The Minnesota Timberwolves executed the first big move of the year when they traded for Jimmy Butler. The Denver Nuggets signed Paul Millsap to provide leadership and a veteran voice in a young locker room full of talent. The San Antonio Spurs lost Jonathan Simmons but brought in a very capable Rudy Gay under-the-radar as Kawhi Leonard’s backup.

Nobody expected the league to completely fold and hand Golden State another championship, but it was surprising (and relieving) to see so many teams have the fortitude to pull off the moves that they did. There was definitely risk involved for some of them, however, one thing is for certain.

The Warriors will not have a cakewalk to the NBA Finals. They will have to go through a rigorous set of teams in the West throughout the regular season and the playoffs.

If any team is up to the task, it’s Golden State. But we’ll see how it plays out starting about 24 hours from now.

See you at tip-off.

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NBA League Pass Debuts for 2017-18 Season

NBA League Pass has launched for the 2017-18 season. Basketball Insiders has the details.

Ben Dowsett



The NBA and Turner Sports have launched NBA League Pass for the 2017-18 season, with several new features and pricing options available. NBA League Pass, a subscription-based service, will be available to users across 19 different platforms, from television and broadband to tablets, mobile and a plethora of connected devices.

In addition, an important note: As of Monday, NBA League Pass subscribers who have already purchased their access through a TV provider (Comcast, DirecTV, Dish, etc.) are now able to link their account to the NBA’s streaming service at no additional charge. The link to do this can be found here.

Basketball Insiders has you covered with a breakdown of all the new details immediately available. We will also be bringing you a detailed breakdown of certain important technological areas later in the week.


New or improved features of NBA League Pass include:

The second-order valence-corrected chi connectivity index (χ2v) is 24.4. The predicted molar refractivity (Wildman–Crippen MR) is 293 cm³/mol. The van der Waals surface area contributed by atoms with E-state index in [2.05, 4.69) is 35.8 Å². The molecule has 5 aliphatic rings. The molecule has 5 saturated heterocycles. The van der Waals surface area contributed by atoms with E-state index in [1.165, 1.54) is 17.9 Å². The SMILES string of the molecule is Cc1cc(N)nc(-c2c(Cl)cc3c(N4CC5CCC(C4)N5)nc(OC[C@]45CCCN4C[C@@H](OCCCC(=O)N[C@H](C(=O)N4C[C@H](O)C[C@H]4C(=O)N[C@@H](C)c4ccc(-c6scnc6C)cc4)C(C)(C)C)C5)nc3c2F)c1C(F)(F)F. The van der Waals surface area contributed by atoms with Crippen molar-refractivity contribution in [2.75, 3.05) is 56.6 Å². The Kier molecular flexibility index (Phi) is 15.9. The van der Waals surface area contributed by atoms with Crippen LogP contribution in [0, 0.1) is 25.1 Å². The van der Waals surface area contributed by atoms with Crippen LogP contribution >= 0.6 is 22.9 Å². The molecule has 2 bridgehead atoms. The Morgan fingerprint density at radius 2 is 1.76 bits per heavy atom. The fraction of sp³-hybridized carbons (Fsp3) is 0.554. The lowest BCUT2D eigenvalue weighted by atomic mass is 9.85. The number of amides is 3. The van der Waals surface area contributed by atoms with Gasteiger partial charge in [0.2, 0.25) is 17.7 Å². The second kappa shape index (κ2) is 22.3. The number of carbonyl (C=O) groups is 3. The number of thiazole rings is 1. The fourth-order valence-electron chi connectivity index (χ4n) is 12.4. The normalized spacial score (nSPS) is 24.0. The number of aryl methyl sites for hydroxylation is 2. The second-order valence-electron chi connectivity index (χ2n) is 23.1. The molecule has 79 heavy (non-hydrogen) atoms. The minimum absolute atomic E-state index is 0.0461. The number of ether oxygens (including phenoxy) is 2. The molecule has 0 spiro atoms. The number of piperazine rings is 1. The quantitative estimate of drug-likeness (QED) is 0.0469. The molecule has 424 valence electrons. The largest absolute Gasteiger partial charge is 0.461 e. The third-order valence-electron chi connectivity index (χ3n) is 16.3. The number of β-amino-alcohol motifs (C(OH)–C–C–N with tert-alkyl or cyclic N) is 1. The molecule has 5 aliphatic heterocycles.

• Improved video quality for streaming League Pass content developed by iStreamPlanet, a high-level video streaming entity working in partnership with NBA Digital. Included among these improvements are faster delivery time for live feeds, reducing notable lag time present in previous versions. More detail on these video quality improvements will be featured in our breakdown later this week.
  • A new premium package that includes continuous in-arena coverage, even during commercials. This allows fans to view team huddles, live entertainment and other venue features that make them feel closer to the experience.
  • A season-long virtual reality subscription package via NBA Digital and NextVR, available to all premium and traditional NBA League Pass subscribers (also available to international subscribers and single-game purchasers beginning in week two of the NBA season). Access will be available across Samsung Gear VR, Google Daydream and Windows Mixed Reality.
  • Coverage of pre-game warmups and other in-arena events.
  • Spanish-language video coverage for select games, as well as Spanish-language audio continuing for select games.
  • NBA Mobile view will contain a zoomed-in, tighter shot of game action that’s optimized for mobile devices.


Pricing for NBA League Pass has not changed for traditional access, and will remain at $199.99 for the full season. New monthly-based subscriptions are now also available, both for the full package and for individual teams. Full pricing will be as follows:

  • Traditional NBA League Pass (full league): $199.99
  • Premium NBA League Pass: $249.99
  • NBA Team Pass: $119.99
  • Single Game Pass: $6.99
  • Virtual Reality package: $49.99
  • Premium monthly subscription: $39.99
  • Traditional League Pass monthly subscription: $28.99
  • NBA Team Pass monthly subscription: $17.99


As previously reported by Basketball Insiders, upgrades are also expected on the TV side of NBA League Pass, particularly through Comcast, which has had the largest share of customer issues for this product in recent years. While only a single nightly HD channel was available via Comcast XFINITY League Pass previously, sources tell Basketball Insiders that all games will be available in HD through Comcast’s Beta channel package by the end of November (or earlier).

This Beta package does have limitations, however, including users’ inability to record, pause or rewind games. The package that was available in previous season will continue to be available until (and after) the Beta package is active, and subscribers will get access to both for no additional charge.

Check back with Basketball Insiders later in the week for a full rundown of the technological improvements being made to NBA League Pass.